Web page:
But yeah, there are limits. There's room for a million poems on love or mortality or injustice, but how many aphorisms on romance do you want to hear from one guy? These days when I come up with one, I run a keyword search on the old ones to make sure I'm not repeating myself too much. I've surely slowed down a lot, though there are a hundred in my new book, During, and I've got plenty in reserve...

Tell us a little bit more about your new book, During.

The impossible agony of self-description! I'll rely on my friends, who tell that me the best things in During are "To the Next Centuries," which is a combination of Romantic crisis poem and elegy for the planet; some rambles called "Essay on Clouds," "Essay Traversed by Deer" and "Essay on Wood;" and a section of microlyrics, some as short as two lines:

What's New

My heart leaps, running for the stick
you never threw.

And yes, aphorisms. This time around, I've arranged them in four groups, much more thematically focused than usual, which I think of as "braided essays." The idea is to make individual aphorisms do a little community service, though it's kind of like harnessing butterflies to a wagon. I've also been a little more flexible in what I call an aphorism, so that a meditation can begin with a traditional aphorism, "Maybe what interests me in the mirror is not myself but that person who looks so interested in me" and end, twenty-some sections later, with something like a poetic fragment, "As strange to me as my own hand."
And maybe I'll dare to say in my own person that it's an unusually various book, both formally and tonally, and that a few readers may be surprised to find that The Aphorism Guy writes poems so close to the lyric end of the contemporary spectrum:

Very Late

Even our tenderest
buds and shoots
(though we are pained)
endure unharmed
the late, late snow,
which is, as cold goes,
almost warm.

There are times when your writing reminds me of Paul Celan's "Backlight," where he write lines like, "Four seasons, but no fifth to give our choice perspective" and "She turned her back on the mirror, hating the mirror's vanity." Which poets from the past have had the greatest influence on you?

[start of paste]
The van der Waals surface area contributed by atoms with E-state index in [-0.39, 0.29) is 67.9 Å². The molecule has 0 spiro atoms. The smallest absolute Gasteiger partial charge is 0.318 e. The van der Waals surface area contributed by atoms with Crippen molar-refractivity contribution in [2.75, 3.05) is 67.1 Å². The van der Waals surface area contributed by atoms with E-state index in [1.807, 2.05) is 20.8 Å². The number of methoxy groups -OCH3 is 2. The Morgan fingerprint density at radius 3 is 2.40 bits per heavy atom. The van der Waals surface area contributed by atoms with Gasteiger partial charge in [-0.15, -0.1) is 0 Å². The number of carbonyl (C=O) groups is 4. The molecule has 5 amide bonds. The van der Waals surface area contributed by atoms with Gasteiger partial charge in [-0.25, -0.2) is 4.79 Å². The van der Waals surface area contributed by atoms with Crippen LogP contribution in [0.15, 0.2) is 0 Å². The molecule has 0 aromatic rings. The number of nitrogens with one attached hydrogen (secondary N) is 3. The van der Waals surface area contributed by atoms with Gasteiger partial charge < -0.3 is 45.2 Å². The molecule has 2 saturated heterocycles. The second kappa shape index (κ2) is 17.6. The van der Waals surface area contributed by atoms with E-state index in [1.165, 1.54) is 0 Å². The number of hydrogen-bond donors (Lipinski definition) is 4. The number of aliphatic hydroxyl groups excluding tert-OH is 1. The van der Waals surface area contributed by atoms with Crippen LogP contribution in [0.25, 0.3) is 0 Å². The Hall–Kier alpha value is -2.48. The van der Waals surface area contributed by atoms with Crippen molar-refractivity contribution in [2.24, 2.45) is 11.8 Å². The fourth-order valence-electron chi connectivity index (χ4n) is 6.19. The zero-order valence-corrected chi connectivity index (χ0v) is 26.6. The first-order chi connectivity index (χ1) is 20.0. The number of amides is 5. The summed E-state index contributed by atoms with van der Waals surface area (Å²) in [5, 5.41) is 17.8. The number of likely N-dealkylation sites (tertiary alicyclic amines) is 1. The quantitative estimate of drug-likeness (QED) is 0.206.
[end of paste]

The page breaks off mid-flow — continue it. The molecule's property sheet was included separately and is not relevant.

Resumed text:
Like most poets asked "What should a young poet do?" I say something like "Pay attention to Life, and read, read, read." I never start writing without a book in my lap and a window nearby: windows and books are surprisingly similar. .

My education was English Major, Old Style. I've spent a lot of time studying Renaissance and 19th-century poets, in particular, and I still swim in them. My longest poem, "How Things Are," is a kind of fantasia on the sciencey poet Lucretius, and I have other poems in direct conversation, though they don't always admit it, with Homer, Ovid, John Keats, Matthew Arnold, Christina Rossetti, Thomas Hardy, W. B. Yeats, Robert Frost, Philip Larkin, Elizabeth Bishop, and W. S. Merwin, all of whom I've been dizzily in love with at one time or another.

But really I don't know who has influenced me most, since I don't know what my work looks like to others - a reader could say better than I can. I imagine myself as some kind of belated swirl of all their influences, and lots of others, a kind of floating island. It's funny you mention the Celan, because that's another metaphor I've begun to use for it late in life - the story after the story of me, the season after the seasons. I've actually wanted to title a book The Fifth Season, except these days it would sound like a reference to a long-running TV series!

Could you do us the pleasure of ending our interview with a closing aphorism?

You saw it first here:

The secret of unhappiness is knowing exactly what you want.